“Savage Gold, the third album from Brooklyn quartet Tombs, is certainly no easy listen. Since their debut release Winter Hours in 2009, the band have attempted to show just how black and post-metal should go together and once again stand head and shoulders above the competition, for Savage Gold is a triumph in visceral aggression and brooding atmospherics.”
…And so we continue with our countdown of the Official Ghost Cult Top 50 Metal releases of 2014 by bringing you Albums 20 to 16. As we get closer the top, the sheer unadulterated quality of the albums covered is astounding, and every one of our Top 20 should proudly sit in your collection already. And if they don’t, you should get investigating immediately…
20. VOICES – London (Candlelight)
A truly fucked-up concept album that mirrors the underground and back alleys of a fragmented urban dystopian hell-hole, a dark, horrible atmosphere is conveyed through blackened, deathly, atmospheric riffs and a harsh tale is unveiled and delivered in a deliberately contemporary discordant genius.
“The roots of the majority of this unit may have history together in Akercocke (David Gray, Sam Loynes and Peter Benjamin all previous members) but this is still a new band in some sense of infancy, yet with an already formidable reputation and artistic vision. London is a tremendous feat which not only surpasses expectations, but buries them deep underground, an album that sees Voices as not only one of the UK’s but the world’s most forward thinking and captivating extreme acts, and should be seen as a benchmark release. Huge in scope and style, but pulled off with astonishing effect.”
19. CANNIBAL CORPSE – A Skeletal Domain (Metal Blade)
Thirteen albums in, you’d be forgiven for thinking that Cannibal Corpse’s Death Metal powers should be on the wane. However, summoning the energy and vitality that bands half their age struggle to muster, an extremely high level of musicianship is utilized to produce powerful, slamming riffs without descending into showboat territory, and once again the Corpse show why they reign in gore.
“Bringing more violent, gory goodness that only Cannibal Corpse can create, what makes this album stick out and not sound like “just another Cannibal Corpse album” is the sheer evil and eerie direction that the instrumentals and lyrics take you. A Skeletal Domain from start to end is a roller coaster of terror, aggression, and more blood than a pit of zombies and has shown the world that Cannibal Corpse is still on top of their death metal game and just how evil these guys can be.”
Formerly known as Code Orange Kids, this sophomore effort is one hell of an aural growing up. The grit of Neurosis and the dervish of Converge mixing elements of drone, post-Metal and post-Hardcore, all captured in crushing sonic perfection by the ubiquitous force du jour Kurt Ballou.
“Overall, Code Orange have proven on this release that they are no longer kids, as I Am King shows the makings of a band not content to just sit in the realms of safety and complacency. But a band ready to expand their sound and not afraid of experimentation to broaden their horizons. At times heavy, trippy and crushing all at the same time, I Am King is what all follow up albums should strive to be”.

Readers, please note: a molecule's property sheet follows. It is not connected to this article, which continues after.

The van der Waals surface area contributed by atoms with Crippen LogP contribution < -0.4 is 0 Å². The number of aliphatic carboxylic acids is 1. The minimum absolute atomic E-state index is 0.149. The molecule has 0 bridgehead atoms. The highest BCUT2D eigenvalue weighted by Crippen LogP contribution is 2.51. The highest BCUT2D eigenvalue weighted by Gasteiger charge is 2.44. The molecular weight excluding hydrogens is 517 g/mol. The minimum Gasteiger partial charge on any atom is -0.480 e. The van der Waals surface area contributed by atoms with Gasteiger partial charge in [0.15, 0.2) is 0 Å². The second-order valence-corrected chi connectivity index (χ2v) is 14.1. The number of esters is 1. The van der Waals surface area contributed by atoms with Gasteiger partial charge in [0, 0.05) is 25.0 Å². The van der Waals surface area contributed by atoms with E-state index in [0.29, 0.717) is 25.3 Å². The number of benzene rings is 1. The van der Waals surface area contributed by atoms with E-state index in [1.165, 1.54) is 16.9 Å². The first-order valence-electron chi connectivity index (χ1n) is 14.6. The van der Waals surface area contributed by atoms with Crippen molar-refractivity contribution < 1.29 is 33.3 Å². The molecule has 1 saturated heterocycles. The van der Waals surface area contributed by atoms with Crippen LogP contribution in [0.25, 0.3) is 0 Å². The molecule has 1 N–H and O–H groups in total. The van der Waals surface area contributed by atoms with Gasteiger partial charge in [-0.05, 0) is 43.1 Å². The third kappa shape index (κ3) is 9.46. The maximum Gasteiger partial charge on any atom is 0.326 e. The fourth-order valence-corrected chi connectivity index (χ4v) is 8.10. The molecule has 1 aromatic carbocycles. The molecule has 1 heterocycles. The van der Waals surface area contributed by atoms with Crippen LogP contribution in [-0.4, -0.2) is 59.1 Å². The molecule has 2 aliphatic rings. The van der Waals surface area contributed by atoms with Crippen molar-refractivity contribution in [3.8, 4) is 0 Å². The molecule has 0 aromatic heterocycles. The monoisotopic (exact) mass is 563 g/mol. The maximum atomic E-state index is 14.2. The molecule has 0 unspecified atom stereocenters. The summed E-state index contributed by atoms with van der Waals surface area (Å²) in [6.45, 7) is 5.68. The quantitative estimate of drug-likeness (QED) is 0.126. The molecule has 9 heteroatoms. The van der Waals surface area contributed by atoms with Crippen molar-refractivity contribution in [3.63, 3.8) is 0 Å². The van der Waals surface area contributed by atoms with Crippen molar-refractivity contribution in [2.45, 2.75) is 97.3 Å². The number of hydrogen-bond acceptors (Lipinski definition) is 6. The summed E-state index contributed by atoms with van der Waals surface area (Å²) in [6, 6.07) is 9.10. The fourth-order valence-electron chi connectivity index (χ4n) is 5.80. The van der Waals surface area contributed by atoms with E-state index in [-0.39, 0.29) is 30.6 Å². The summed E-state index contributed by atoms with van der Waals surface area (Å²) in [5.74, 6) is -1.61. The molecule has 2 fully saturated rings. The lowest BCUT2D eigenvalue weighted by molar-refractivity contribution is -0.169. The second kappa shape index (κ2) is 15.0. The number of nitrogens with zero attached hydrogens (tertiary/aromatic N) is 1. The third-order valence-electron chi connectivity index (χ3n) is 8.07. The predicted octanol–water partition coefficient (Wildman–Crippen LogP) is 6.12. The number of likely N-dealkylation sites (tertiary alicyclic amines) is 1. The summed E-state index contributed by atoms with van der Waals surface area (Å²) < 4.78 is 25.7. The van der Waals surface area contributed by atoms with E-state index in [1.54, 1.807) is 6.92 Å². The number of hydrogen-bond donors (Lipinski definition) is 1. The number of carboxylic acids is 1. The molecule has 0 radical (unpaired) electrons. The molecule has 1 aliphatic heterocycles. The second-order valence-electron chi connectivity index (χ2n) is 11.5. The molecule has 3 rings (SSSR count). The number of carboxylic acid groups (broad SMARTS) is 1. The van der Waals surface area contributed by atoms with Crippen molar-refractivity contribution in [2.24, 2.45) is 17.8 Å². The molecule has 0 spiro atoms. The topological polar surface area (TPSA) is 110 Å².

Sprinkling more accessible moments such as twin guitar breaks and the occasional cleaner bellow and working intelligent dynamics into their aggressive, technical (without being techy) melodic Death Metal, Boston’s beasts of the underground and unknown have made their mark with another critically acclaimed album that should place them well and truly in the ranks of more modern Death Metal bands who make a difference.
“This four-piece death metal outfit has been dismantling dictators through their onslaught of epic death metal for years now and they continue to get better and better. Revocation’s newest release, Deathless has certainly pushed Dave Davidson and the gang up another notch on the death metal ladder. Ten tracks coming in at around the 48 minute mark will still leave you itching for more, even if all of that shredding has melted your face. Just when I thought this band might have been getting close to their ceiling with the previous self-titled release, Deathless has come around and shot right through this proverbial ceiling and into my ears, and boy does it feel good.”
16. WINTERFYLLETH – The Divination of Antiquity (Candlelight)
The best bands have their own distinctive, defined sound, a series of identifiers that mark who they are while expanding and progressing their style. On their fourth album, Winterfylleth achieve that elusive mix of laying down a career defining opus that intrinsically delivers every aspect of the core Winterfylleth melodic, epic Black Metal sound, while pushing past the boundaries of everything they’ve produced to date.
“Winterfylleth, whose odes to Blighty’s ancient past have struck a chord with those searching for a bit more meaning in their homegrown talent, are a joy to behold. After three albums of high quality “English Heritage Black Metal”, Winterfylleth are sitting pretty and new album The Divination of Antiquity looks set to continue their ever-so glorious reign. In a scene renowned for gimmicks and plagiarism, their brand of sweeping, epic black metal just keeps revealing more with each release.”